“So you have pain now; but I will see you again, and your hearts will rejoice, and no one will take your joy from you.” John 16:22
After God delivered the Hebrew people from slavery, they did not immediately enter in the promised land, but “wandered in the wilderness” and were tempted in many ways. Likewise, after God delivers us from the bondage of sin, through the grace of Christ Jesus, most still do not immediately enter “the rest given to the people of God.” We continue to wander and stray. We still find ourselves in the “waste and howling desert” where we are variously tempted and tormented. Amid the dark and barren desert, it is hard to see the nature of our own sickness and, much less, how to heal it. We need a light to guide us, to help us see both the nature of our own diseased condition and its remedy.
First, what is the nature of this condition in which we find ourselves, even after we have believed? It can be described as a spiritual wilderness, a place where the inward light of faith is dimmed by the forces lurking in the flashy barrenness. In this wilderness, we are pulled into all kind of activities that seem to demand our attention but leave us wanting. In this wilderness, the great vision for our lives is dimmed, and it becomes hard to see and trust in the God who is with us and who is there to see us through, even into eternity.
In this wilderness, our love for God and for God’s creation can grow cold, where we no longer have the zeal of souls that we once had, and that desire for all to be reconciled to God. As this love grows cold, mercy no longer rules our hearts. Where once there was gentleness, patience, and grace, now burns anger and impatience, and a hardness towards others.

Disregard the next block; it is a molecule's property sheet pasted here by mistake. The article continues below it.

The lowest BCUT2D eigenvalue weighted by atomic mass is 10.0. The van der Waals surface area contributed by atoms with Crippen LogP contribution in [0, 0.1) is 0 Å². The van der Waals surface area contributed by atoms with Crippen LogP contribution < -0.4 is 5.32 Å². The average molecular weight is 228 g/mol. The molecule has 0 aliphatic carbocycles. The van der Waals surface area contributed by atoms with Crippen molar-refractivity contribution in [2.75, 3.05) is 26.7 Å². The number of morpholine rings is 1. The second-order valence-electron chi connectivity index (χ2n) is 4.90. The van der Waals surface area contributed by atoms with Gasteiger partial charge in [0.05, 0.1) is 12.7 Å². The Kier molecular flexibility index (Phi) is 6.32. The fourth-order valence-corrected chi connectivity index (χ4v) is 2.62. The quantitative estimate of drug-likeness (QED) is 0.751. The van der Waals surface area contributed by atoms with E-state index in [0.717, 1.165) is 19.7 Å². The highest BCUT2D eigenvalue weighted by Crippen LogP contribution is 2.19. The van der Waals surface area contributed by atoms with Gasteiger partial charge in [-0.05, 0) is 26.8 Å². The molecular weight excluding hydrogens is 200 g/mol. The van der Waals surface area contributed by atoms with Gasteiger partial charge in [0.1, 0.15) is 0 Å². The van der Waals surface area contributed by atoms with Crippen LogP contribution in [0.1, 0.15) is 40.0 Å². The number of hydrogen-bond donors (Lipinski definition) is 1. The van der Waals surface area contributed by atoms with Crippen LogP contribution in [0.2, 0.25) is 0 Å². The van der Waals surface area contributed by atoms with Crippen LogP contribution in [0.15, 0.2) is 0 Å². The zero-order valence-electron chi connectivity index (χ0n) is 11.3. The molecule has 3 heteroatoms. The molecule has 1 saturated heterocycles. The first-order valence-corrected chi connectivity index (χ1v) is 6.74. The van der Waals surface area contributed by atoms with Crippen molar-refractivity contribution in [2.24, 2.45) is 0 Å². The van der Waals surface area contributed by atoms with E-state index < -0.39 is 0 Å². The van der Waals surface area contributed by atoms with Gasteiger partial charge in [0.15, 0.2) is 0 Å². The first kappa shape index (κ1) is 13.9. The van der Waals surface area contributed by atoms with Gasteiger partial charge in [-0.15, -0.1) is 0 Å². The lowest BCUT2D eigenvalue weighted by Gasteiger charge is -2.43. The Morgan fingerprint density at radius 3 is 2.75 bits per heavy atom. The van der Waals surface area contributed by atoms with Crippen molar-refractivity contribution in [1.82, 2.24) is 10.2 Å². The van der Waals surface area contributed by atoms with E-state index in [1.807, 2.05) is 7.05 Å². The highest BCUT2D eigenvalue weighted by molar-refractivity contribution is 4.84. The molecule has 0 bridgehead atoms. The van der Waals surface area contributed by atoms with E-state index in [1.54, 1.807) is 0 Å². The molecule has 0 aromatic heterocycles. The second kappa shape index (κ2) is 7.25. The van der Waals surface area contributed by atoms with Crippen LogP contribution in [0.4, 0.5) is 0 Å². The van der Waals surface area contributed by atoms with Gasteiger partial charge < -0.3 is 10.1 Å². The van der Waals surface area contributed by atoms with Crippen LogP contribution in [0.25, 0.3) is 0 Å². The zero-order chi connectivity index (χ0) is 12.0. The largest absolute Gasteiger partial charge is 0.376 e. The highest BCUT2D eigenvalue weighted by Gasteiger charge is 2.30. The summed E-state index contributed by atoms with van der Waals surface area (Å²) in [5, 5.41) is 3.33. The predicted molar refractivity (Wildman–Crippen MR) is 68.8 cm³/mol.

Also, in this wilderness, there is a loss of joy in the Holy Spirit. Amid the chaotic noise of this wilderness state, it is hard to hear the inward witness of the Spirit that we are children of God and to know that deep sense of happiness that comes with this relationship.
With this loss of faith, love, and joy, there is also a loss of peace, that deep peace that is beyond human understanding. Painful doubt returns. We wonder if we shall ever hear God’s voice again, or if we ever did. Inward darkness begins to rule in our hearts.
What causes this “wilderness state?” We can’t blame God. It is not God who deserts us. God remains as a patient, gentle, life-giving presence, allowing us the freedom to come into this relationship. The cause of this inward darkness is not God but sin.
Sin haunts us at many levels. We can first compare sins of commission and sins of omission. Sins of commission are willful or presumptuous sins. For example, a single act of drunkenness, for some, can lead one back into darkness. The same is true for an immediate act of violence or abuse, slander or theft. More often, however, this journey back into darkness is sparked by sins of omission, sins that do not immediately quench the Spirit, but do so gradually and slowly. Sins of commission may be compared to pouring water on a fire; sins of omission may be compared to slowly withdrawing the fuel from the fire. Perhaps no sin of omission more readily cuts off this fuel than the neglect of private prayer. The life of God in the soul cannot continue without pouring out our hearts to God. We were created to attend to the means of grace from our own spiritual growth – prayer, worship, holy conversation with others, reading scripture, as well as giving and service. The neglect of these gifts leads us into the wilderness, into the darkness of the soul, into the fear of fully living and the dread of death itself.